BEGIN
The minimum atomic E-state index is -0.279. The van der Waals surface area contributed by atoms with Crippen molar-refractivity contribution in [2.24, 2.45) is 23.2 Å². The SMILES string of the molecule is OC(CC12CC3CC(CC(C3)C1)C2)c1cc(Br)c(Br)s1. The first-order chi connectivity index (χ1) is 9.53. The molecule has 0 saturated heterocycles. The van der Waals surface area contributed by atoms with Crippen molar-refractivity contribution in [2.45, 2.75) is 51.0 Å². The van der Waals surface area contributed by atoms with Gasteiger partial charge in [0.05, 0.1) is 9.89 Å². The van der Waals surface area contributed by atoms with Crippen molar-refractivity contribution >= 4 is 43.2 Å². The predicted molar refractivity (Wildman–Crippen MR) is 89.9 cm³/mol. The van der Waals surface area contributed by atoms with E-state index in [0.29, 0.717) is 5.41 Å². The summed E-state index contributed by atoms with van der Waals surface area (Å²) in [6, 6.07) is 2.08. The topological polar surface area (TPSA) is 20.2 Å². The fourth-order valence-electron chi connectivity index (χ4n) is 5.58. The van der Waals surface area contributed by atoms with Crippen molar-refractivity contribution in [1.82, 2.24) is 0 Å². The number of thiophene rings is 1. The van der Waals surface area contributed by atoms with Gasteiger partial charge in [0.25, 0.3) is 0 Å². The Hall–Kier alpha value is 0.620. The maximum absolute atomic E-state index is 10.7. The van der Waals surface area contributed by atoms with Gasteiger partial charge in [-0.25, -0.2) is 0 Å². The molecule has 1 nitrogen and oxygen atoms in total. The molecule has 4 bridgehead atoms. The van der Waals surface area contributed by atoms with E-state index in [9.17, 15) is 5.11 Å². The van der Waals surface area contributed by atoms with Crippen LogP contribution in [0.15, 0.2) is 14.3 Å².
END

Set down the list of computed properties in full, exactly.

The minimum atomic E-state index is -0.279. The van der Waals surface area contributed by atoms with Crippen molar-refractivity contribution in [2.24, 2.45) is 23.2 Å². The SMILES string of the molecule is OC(CC12CC3CC(CC(C3)C1)C2)c1cc(Br)c(Br)s1. The first-order chi connectivity index (χ1) is 9.53. The molecule has 0 saturated heterocycles. The van der Waals surface area contributed by atoms with Crippen molar-refractivity contribution in [2.45, 2.75) is 51.0 Å². The van der Waals surface area contributed by atoms with Gasteiger partial charge in [0.05, 0.1) is 9.89 Å². The van der Waals surface area contributed by atoms with Crippen molar-refractivity contribution >= 4 is 43.2 Å². The predicted molar refractivity (Wildman–Crippen MR) is 89.9 cm³/mol. The van der Waals surface area contributed by atoms with E-state index in [0.29, 0.717) is 5.41 Å². The summed E-state index contributed by atoms with van der Waals surface area (Å²) in [6, 6.07) is 2.08. The topological polar surface area (TPSA) is 20.2 Å². The fourth-order valence-electron chi connectivity index (χ4n) is 5.58. The van der Waals surface area contributed by atoms with Crippen molar-refractivity contribution in [1.82, 2.24) is 0 Å². The number of thiophene rings is 1. The van der Waals surface area contributed by atoms with Gasteiger partial charge in [0.25, 0.3) is 0 Å². The Hall–Kier alpha value is 0.620. The maximum absolute atomic E-state index is 10.7. The van der Waals surface area contributed by atoms with Gasteiger partial charge in [-0.25, -0.2) is 0 Å². The molecule has 1 nitrogen and oxygen atoms in total. The molecule has 4 bridgehead atoms. The van der Waals surface area contributed by atoms with E-state index in [9.17, 15) is 5.11 Å². The van der Waals surface area contributed by atoms with Crippen LogP contribution in [0.15, 0.2) is 14.3 Å².